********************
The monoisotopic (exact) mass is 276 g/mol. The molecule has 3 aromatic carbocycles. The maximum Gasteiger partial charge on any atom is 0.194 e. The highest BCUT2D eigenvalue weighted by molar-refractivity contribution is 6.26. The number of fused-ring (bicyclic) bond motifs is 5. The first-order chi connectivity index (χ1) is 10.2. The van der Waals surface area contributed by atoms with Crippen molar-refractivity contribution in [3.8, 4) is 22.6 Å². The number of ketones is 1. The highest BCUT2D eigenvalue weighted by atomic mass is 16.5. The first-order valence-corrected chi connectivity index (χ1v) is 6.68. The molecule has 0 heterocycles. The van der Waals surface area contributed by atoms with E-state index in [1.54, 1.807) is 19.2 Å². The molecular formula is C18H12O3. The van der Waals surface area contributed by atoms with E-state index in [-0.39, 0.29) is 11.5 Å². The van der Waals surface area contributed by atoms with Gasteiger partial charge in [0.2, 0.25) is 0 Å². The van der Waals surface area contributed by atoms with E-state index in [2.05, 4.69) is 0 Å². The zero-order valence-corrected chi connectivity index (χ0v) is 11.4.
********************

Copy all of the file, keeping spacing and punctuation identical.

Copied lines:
The monoisotopic (exact) mass is 276 g/mol. The molecule has 3 aromatic carbocycles. The maximum Gasteiger partial charge on any atom is 0.194 e. The highest BCUT2D eigenvalue weighted by molar-refractivity contribution is 6.26. The number of fused-ring (bicyclic) bond motifs is 5. The first-order chi connectivity index (χ1) is 10.2. The van der Waals surface area contributed by atoms with Crippen molar-refractivity contribution in [3.8, 4) is 22.6 Å². The number of ketones is 1. The highest BCUT2D eigenvalue weighted by atomic mass is 16.5. The first-order valence-corrected chi connectivity index (χ1v) is 6.68. The molecule has 0 heterocycles. The van der Waals surface area contributed by atoms with E-state index in [1.54, 1.807) is 19.2 Å². The molecular formula is C18H12O3. The van der Waals surface area contributed by atoms with E-state index in [-0.39, 0.29) is 11.5 Å². The van der Waals surface area contributed by atoms with Gasteiger partial charge in [0.2, 0.25) is 0 Å². The van der Waals surface area contributed by atoms with E-state index in [2.05, 4.69) is 0 Å². The zero-order valence-corrected chi connectivity index (χ0v) is 11.4.